Meta Acquires Smart Eyeglass Maker for Prescription AR Glasses
Expanding its reach in AR, Meta has acquired Luxexcel, a company that 3D prints lenses for prescription eyewear and the next generation of smart wearables.
Facebook's parent company Meta has acquired Belgian-Dutch company Luxexcel with its eyes set on smart technology integrated with 3D-printed lenses. This acquisition, confirmed by Meta, will likely assist Meta’s Reality Labs in producing augmented reality (AR) glasses for everyday use.
Luxexcel claims it can integrate displays, waveguides, and thin films within a lens, allowing it to develop smart glasses. Screenshot used courtesy of Luxexcel
When asked about the acquisition, a Meta spokesperson hinted at a preexisting relationship between the two companies, likely focused on Meta’s AR research program Project Aria. This recent acquisition follows Meta’s demonstration of its first generation of smart glasses, making it possible that Luxexcel will aid in developing prescription AR glasses.
This article examines Luxexcel's technology to determine how the company fits in the broader Meta ecosystem. In addition, we'll also assess the applications of Luxexcel technology as standalone devices and key components in future smart wearables.
Additively Manufactured Lenses
Luxexcel, founded in 2009, set out to completely change the lens manufacturing process. Traditionally, lens manufacturing relies on subtractive processes such as grinding or polishing, reducing the production speed and integration potential while increasing the material cost for the lens. The Luxexcel technology platform, on the other hand, produces an additively manufactured (AM) lens that can be more easily integrated with advanced technology to design smart glasses.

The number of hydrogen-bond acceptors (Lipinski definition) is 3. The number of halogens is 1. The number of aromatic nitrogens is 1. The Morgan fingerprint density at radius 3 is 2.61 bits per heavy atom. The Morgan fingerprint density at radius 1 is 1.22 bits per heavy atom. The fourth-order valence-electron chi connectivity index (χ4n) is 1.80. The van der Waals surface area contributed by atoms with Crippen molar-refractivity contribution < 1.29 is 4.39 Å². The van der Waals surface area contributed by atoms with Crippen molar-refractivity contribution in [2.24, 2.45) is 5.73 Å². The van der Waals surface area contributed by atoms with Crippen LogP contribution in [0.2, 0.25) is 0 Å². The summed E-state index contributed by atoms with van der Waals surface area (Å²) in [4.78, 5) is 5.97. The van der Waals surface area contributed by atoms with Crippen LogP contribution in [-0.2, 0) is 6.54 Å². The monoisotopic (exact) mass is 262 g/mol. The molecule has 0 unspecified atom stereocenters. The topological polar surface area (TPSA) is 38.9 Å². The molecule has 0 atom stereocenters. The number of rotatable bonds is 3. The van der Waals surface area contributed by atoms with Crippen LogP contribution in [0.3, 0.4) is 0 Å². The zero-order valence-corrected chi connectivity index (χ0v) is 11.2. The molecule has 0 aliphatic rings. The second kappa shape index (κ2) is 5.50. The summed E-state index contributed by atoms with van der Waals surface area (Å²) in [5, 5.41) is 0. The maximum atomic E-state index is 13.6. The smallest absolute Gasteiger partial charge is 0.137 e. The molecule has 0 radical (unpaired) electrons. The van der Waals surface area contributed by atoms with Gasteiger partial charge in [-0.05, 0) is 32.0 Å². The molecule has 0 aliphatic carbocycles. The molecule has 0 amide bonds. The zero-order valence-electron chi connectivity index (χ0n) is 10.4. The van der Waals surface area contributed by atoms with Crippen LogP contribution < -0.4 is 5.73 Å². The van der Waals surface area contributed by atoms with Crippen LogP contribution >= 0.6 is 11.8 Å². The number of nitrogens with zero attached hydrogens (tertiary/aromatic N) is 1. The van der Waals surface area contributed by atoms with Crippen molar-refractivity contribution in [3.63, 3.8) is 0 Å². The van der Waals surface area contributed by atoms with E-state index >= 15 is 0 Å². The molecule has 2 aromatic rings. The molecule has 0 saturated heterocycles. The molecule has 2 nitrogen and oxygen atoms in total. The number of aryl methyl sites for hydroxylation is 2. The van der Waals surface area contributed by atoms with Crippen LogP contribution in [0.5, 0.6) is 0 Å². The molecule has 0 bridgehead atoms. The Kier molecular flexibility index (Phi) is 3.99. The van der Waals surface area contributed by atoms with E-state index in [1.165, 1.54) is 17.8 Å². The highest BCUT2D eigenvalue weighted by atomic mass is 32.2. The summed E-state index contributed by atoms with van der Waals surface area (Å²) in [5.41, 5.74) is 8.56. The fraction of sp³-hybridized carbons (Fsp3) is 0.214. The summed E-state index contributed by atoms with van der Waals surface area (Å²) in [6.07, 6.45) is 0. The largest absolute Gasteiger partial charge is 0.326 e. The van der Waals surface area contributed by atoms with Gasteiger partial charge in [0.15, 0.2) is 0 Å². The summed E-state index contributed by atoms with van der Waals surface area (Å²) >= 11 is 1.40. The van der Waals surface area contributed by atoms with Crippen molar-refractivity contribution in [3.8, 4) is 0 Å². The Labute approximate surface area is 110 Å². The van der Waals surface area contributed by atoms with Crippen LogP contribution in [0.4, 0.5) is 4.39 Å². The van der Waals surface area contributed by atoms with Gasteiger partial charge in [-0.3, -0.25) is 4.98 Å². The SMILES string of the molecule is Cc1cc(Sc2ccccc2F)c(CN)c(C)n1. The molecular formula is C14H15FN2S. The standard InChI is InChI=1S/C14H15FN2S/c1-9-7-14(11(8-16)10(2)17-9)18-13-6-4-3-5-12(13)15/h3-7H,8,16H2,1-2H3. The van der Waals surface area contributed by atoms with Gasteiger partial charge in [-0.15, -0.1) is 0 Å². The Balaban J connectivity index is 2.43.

The Luxexcel VisionPlatform encompasses the entire design process for custom lenses, from the software used to design lenses to the materials used in the printing process. Image used courtesy of Luxexcel
The Luxexcel process, termed the VisionPlatform, allows manufacturers to produce lenses at scale with sufficient precision, earning Luxexcel ANSI, ISO, and FDA certifications on its lenses. The process uses an inkjet-based 3D printer, which deposits billions of droplets in precise locations to form a lens. Since liquid material is used, as droplets collide with each other, they merge before locking in place, creating the smooth surface required of prescription lenses.
Shifting Reality on Command
In addition to its production capabilities, Luxexcel has also targeted smart glasses as a potential application for the VisionPlatform—likely a motivator behind Meta’s acquisition of the company. So far, Luxexcel has integrated a full-color waveguide inside an AM prescription lens with the potential for high-quality images to be projected on the glasses. In addition, the AM process allows for complex lens shapes to be implemented, allowing optimal projector placement.
An AM lens from Luxexcel with an included projector slot may be used to discreetly integrate a projector with the lens. Image used courtesy of Luxexcel
Since Meta’s Reality Labs has been seeking out prescription AR glasses, it is no surprise that Meta was interested in acquiring Luxexcel. Luxexcel's technology will integrate with Meta’s progress in both AR and VR products, such as its Quest headset. Details surrounding the acquisition or previous collaborations are scarce, so it’s not certain how Meta plans to use Luxexcel’s expertise.
The Next Generation of Smart Wearables
Luxexcel gives designers the ability to rapidly prototype and integrate lenses for smart glasses with more flexibility than traditional lens manufacturing techniques. Luxexcel's AM method also allows for direct in-lens integration. Although several companies have reported successful integration with projectors and waveguides, Luxexcel's image quality, refresh rate, or compatibility across users has yet to be verified.